JBJS is pleased to highlight the orthopaedic residents who help implement the Robert Bucholz Resident Journal Club Grants at their institutions. The grant program promotes career-long skills in evaluating the orthopaedic literature. Click here for more information.

Name: Praharsha Mulpur, MD

Affiliation: Sunshine Bone and Joint Institute, Hyderabad, India

What was the topic of the most “dynamic” journal club meeting you have had so far this year?

Tuberculosis (TB) of the hip joint is still prevalent in India. We are often faced with situations of advanced destruction of the hip joint requiring total hip replacement (THR), but THR is usually delayed until the disease condition becomes quiescent. However, TB is known to persist subclinically and to reactivate after surgery. One of the journal club articles we discussed was a “practice changer” as far as THR in active TB was concerned: Kim et al. Total hip replacement for patients with active tuberculosis of the hip. Bone Joint J, 2013; 95-B:578-82.

What are the top 3 characteristics of an engaging, enlightening journal club presentation?

The most important characteristics include: (1) Clinical relevance: The article chosen should generate discussion on a topic that is clinically relevant and not one that has already been “settled” or “dismissed.” Not all “historical” articles are clinically relevant in the 21st century. (2) Participation: Participants should be well-versed with the topic prior to the meeting, which allows detailed discussion with different perspectives. (3) Brevity: Presentations of the article(s) being discussed should be clear and concise.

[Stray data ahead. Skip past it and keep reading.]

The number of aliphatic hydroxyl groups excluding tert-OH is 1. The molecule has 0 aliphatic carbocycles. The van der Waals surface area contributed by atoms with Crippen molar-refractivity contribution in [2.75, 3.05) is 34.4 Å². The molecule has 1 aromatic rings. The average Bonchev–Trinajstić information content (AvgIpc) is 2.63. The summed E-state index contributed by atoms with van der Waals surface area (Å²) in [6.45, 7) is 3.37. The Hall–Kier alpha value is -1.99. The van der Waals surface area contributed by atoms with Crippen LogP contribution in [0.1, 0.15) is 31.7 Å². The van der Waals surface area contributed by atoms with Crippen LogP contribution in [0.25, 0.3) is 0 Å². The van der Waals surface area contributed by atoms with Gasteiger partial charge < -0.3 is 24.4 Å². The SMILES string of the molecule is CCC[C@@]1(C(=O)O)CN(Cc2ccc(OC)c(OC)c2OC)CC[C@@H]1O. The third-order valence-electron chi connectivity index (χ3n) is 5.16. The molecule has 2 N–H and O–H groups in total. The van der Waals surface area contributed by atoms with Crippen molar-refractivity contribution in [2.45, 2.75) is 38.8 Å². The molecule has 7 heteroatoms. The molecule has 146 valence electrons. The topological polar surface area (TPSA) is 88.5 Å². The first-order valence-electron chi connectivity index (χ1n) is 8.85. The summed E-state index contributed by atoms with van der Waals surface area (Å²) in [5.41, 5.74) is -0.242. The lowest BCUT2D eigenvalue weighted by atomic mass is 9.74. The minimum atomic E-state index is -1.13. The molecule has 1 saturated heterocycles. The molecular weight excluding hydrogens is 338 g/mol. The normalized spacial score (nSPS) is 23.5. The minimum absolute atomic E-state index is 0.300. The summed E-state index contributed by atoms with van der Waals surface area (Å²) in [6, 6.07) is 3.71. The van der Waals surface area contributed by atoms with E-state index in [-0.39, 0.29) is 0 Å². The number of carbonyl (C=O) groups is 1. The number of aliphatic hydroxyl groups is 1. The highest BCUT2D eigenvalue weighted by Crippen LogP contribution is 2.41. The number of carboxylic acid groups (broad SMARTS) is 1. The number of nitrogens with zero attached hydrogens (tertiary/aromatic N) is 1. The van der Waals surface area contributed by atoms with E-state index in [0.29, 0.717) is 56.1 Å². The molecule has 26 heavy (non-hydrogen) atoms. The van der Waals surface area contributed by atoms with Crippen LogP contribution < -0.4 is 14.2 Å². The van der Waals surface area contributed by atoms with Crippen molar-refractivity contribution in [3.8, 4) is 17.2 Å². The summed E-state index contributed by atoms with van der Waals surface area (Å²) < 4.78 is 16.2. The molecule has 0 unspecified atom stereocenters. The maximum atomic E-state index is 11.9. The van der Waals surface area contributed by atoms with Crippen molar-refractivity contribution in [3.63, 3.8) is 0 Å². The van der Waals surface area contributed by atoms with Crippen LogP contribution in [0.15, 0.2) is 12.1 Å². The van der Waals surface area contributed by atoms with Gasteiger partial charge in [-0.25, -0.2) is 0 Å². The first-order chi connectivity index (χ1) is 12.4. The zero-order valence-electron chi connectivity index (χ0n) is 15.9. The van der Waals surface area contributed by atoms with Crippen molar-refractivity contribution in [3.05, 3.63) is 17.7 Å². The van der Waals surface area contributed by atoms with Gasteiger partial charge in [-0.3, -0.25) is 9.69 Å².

Aside from orthopaedic content, what have you been reading lately?

I am following several podcasts, both clinical and nonclinical. I am also reading articles from the Farnam Street blog by Shane Parrish, The New York Times, and a nonfiction book titled Nothing to Envy by Barbara Demick.

How has the COVID-19 pandemic affected your journal-club activities?

Unfortunately, our in-person journal clubs have been halted due to the ongoing risk of COVID transmission, and our institute and department have adopted a completely virtual academic program. This has advantages and disadvantages. On the positive side, we are able to involve senior faculty, both national and international, to participate in the journal club discussions. Apart from our monthly internal journal club, we have an ongoing academic relationship with the department of orthopaedics at the University of Miami for a monthly journal club. With this, our residents and fellows gain international perspectives on topics of clinical significance. On the downside, nothing beats an in-person meeting. Group dynamics and participation are always better in a room than on a Zoom screen.

How has free access to JBJS Clinical Classroom benefited you and your journal club?

JBJS Clinical Classroom is a valuable educational resource and is highly recommended for orthopaedic residents. The content is excellent and helped me cover a lot of topics without having to go back to a reference textbook. The progress meter is useful to assess personal progress. One of the best features is the JBJS Clinical Classroom Library. Every topic has links to the best or most-cited references, which makes studying easy.

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